Climate clippings 134

1. Abbott’s energy white paper focuses on fossil fuel favourites

We should take a longer look at the Abbott government’s energy white paper, but from what Giles Parkinson says it would be a waste of time. As expected it ignores climate change and sees our future based on fossil fuels. Here’s Tones peering into our energy future:


The world will pass him by!

2. Solar news

RenewEconomy was a flood of articles about solar.

Sophie Vorrath:

A company based in the world’s largest oil exporting nation, Saudi Arabia, has become the new owner of Australia’s second-largest solar plant – the under-construction 72MW Moree PV project – after buying Spanish solar developer Fotowatio Renewable Ventures (FRV) and its 3.8GW global development pipeline.

Abdul Latif Jameel Energy and Environmental Services – a conglomerate that also has a base in the United Arab Emirates – announced its purchase of FRV on Wednesday, describing it as a major development of its energy business, and part of its on-going strategy to be the Gulf’s largest solar power plant developer.

Giles Parkinson says the prospects for big solar in WA are bright.

James Mandel and Leia Guccione take a look at a Rocky Mountain Institute report that analyzes how grid-connected solar-plus-battery systems will become cost competitive with traditional retail electric service and why it matters to financiers, regulators, utilities, and other electricity system stakeholders.

Paul McArdle reports on the benefits of tracking systems in solar PV from a seminar hosted by the UQ Energy Initiative and the Global Change Institute.

And more, as the Abbottistas fade into irrelevance, except that they are presently running (ruining?) the country.

3. Aluminium battery charges in one minute

US scientists say they have invented a cheap, long-lasting and flexible battery made of aluminium for use in smartphones that can be charged in as little as one minute.

The researchers, who detailed their discovery in the journal Nature, said the new aluminium-ion battery had the potential to replace lithium-ion batteries, used in millions of laptops and mobile phones.

Besides recharging much faster, the new aluminium battery is safer than existing lithium-ion batteries, which occasionally burst into flames, they added.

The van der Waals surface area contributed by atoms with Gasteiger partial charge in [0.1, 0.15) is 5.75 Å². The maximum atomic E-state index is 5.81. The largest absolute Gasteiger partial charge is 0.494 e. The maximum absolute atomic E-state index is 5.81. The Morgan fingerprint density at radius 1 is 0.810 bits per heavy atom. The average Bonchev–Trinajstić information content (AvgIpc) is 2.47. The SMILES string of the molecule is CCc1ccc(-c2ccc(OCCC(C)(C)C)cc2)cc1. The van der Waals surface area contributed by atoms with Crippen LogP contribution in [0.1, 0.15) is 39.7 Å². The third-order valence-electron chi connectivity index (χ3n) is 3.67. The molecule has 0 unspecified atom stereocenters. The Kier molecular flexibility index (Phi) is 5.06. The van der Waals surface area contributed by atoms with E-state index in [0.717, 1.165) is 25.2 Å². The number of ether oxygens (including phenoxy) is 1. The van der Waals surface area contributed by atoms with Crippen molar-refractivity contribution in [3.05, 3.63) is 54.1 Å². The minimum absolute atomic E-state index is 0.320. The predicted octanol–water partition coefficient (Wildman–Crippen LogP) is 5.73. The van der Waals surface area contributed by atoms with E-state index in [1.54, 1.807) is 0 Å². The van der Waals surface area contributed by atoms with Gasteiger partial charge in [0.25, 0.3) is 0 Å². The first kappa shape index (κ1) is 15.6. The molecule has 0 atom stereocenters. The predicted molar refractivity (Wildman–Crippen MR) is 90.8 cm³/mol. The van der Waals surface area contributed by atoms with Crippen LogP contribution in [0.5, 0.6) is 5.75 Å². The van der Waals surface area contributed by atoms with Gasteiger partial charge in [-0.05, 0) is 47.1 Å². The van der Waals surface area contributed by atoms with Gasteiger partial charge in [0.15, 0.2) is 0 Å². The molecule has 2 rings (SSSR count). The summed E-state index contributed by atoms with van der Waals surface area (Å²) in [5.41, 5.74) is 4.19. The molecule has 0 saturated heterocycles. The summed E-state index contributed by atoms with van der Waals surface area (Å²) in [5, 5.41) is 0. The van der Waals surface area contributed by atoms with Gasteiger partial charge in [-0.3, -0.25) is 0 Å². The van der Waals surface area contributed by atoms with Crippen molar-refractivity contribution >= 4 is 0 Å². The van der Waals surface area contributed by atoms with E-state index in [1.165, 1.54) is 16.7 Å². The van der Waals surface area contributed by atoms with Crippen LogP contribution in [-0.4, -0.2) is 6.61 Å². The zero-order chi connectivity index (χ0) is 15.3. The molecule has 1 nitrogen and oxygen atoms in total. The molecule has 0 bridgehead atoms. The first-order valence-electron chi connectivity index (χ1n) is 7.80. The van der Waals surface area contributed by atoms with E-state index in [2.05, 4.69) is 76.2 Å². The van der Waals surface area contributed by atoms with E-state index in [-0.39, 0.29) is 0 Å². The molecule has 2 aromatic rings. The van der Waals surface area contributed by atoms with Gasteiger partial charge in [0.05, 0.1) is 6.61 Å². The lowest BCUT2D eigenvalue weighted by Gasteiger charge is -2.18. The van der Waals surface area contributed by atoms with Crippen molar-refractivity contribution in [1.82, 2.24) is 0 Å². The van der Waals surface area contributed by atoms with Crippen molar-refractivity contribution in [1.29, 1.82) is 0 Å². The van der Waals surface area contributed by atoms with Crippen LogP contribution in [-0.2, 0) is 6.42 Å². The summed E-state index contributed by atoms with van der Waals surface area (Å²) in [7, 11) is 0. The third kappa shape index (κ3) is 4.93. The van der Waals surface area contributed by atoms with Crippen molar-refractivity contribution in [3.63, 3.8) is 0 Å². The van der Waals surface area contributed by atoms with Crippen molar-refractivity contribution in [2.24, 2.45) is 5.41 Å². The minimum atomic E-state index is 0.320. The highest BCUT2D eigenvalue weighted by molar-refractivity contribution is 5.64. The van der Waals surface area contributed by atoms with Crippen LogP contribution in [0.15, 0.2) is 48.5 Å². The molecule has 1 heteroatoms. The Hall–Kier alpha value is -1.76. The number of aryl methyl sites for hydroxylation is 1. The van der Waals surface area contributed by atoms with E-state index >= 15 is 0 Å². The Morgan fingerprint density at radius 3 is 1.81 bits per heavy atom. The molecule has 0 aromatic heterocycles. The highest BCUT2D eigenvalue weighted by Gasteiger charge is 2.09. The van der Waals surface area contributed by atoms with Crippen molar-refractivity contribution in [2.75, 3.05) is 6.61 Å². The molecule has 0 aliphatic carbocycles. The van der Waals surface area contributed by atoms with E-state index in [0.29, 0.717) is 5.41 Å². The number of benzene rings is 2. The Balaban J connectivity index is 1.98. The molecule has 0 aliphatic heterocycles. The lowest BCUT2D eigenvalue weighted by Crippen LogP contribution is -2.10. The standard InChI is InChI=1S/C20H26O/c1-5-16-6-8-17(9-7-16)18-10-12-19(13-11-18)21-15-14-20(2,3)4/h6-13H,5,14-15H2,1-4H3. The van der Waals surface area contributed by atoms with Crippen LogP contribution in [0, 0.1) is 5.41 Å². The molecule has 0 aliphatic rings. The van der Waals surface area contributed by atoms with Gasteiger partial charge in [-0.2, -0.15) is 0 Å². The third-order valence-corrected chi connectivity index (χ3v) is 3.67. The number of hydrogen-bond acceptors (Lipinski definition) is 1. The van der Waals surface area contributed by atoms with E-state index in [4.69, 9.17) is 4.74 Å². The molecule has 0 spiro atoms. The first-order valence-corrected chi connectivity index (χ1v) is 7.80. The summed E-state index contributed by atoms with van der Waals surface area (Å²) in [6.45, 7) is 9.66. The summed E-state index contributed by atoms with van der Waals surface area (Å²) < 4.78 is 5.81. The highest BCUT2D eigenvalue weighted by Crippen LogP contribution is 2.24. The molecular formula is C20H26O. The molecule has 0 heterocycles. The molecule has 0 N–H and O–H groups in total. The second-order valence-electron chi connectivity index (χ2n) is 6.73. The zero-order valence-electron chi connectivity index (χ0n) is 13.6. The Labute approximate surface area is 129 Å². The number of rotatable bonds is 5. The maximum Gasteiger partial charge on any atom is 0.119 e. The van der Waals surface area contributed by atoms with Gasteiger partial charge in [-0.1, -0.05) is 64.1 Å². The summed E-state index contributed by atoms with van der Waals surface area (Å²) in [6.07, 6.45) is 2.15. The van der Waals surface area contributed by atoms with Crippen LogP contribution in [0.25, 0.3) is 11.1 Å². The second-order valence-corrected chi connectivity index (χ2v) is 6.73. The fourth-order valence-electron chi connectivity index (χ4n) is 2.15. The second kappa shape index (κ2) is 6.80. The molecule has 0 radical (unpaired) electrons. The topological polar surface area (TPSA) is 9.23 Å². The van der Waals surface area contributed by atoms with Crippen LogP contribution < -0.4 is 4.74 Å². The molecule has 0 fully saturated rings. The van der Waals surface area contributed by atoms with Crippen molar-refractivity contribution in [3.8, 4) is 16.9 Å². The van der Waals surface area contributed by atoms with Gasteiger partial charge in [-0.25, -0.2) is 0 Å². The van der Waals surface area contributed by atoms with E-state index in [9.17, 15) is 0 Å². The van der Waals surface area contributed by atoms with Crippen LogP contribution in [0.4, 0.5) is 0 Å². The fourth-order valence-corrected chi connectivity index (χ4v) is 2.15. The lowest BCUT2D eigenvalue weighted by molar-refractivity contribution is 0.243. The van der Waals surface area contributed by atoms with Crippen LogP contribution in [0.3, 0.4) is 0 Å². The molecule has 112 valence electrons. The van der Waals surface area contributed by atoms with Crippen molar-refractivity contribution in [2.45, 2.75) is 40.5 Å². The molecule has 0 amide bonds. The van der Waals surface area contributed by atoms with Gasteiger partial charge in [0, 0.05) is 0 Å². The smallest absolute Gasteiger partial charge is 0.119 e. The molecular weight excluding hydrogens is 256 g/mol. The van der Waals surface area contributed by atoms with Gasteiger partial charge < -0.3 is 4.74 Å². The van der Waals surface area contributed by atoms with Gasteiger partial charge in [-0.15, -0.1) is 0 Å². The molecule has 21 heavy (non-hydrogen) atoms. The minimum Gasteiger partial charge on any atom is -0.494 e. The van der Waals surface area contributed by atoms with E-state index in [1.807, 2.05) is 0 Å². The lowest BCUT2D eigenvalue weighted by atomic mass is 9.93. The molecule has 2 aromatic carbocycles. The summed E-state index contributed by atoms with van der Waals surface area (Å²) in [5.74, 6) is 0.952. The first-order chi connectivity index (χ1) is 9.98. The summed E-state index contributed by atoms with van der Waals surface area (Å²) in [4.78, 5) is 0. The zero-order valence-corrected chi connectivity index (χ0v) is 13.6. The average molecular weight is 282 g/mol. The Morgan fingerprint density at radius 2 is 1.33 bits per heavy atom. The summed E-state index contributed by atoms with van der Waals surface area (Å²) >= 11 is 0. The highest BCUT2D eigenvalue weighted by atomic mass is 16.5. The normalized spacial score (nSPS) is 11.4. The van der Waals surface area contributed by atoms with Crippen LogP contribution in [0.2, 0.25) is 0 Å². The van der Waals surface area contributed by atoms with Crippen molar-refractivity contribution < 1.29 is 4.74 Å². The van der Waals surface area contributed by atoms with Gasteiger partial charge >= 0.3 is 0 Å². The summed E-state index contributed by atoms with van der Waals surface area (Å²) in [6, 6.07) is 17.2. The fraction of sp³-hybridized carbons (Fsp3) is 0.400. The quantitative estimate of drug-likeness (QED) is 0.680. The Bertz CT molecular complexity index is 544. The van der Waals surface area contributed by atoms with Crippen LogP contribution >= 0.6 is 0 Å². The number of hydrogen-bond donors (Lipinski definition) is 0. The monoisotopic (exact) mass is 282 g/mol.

While lithium-ion batteries last about 1,000 cycles, the new aluminium battery was able to continue after more than 7,500 cycles without loss of capacity. It also can be bent or folded.

Larger aluminium batteries could also be used to store renewable energy on the electrical grid, Professor Dai said.

Meanwhile the US market for energy storage management systems, that is the software suites designed to increase the operating efficiency and overall value of energy storage, will grow tenfold between 2014 and 2019.

5. French banks rule out funding Galilee basin coal project

France’s three biggest banks have ruled out funding the controversial multi-billion dollar Galilee basin coal mining, rail and port development in Queensland. Eleven major international lenders have now publically stated that they won’t finance the $16.5 billion dollar project and one analyst says more delays could see the Indian company behind the project ultimately scrap the development.

6. Rising sea levels to force the largest exodus in history

Scientists calculate that within the next three decades a substantial area along the Bay of Bengal, a region of delta approximately 200 delta islands in India and Bangladesh called the Sundarbans, will be underwater due to climate change and rising sea levels. If that happens, the millions of people living there now will be forced to abandon their homes and lands, making their displacement the largest exodus in modern history.